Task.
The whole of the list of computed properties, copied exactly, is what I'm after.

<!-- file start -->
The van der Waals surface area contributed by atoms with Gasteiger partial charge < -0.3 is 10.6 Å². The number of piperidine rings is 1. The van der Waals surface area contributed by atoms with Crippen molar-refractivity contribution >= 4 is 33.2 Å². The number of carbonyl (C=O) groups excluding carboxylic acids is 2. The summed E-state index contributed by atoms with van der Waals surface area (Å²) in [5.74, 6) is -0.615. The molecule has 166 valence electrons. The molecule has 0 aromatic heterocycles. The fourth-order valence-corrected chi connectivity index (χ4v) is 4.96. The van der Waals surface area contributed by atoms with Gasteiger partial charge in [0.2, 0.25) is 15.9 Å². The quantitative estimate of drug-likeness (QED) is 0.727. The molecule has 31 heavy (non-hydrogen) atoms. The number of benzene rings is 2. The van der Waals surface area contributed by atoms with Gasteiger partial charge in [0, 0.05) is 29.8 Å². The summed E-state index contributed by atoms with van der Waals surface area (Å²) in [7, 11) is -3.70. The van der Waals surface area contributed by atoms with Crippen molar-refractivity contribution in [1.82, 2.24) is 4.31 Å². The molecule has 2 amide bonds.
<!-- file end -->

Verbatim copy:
The van der Waals surface area contributed by atoms with Gasteiger partial charge < -0.3 is 10.6 Å². The number of piperidine rings is 1. The van der Waals surface area contributed by atoms with Crippen molar-refractivity contribution >= 4 is 33.2 Å². The number of carbonyl (C=O) groups excluding carboxylic acids is 2. The summed E-state index contributed by atoms with van der Waals surface area (Å²) in [5.74, 6) is -0.615. The molecule has 166 valence electrons. The molecule has 0 aromatic heterocycles. The fourth-order valence-corrected chi connectivity index (χ4v) is 4.96. The van der Waals surface area contributed by atoms with Gasteiger partial charge in [0.2, 0.25) is 15.9 Å². The quantitative estimate of drug-likeness (QED) is 0.727. The molecule has 31 heavy (non-hydrogen) atoms. The number of benzene rings is 2. The van der Waals surface area contributed by atoms with Gasteiger partial charge in [0, 0.05) is 29.8 Å². The summed E-state index contributed by atoms with van der Waals surface area (Å²) in [7, 11) is -3.70. The van der Waals surface area contributed by atoms with Crippen molar-refractivity contribution in [1.82, 2.24) is 4.31 Å². The molecule has 2 amide bonds.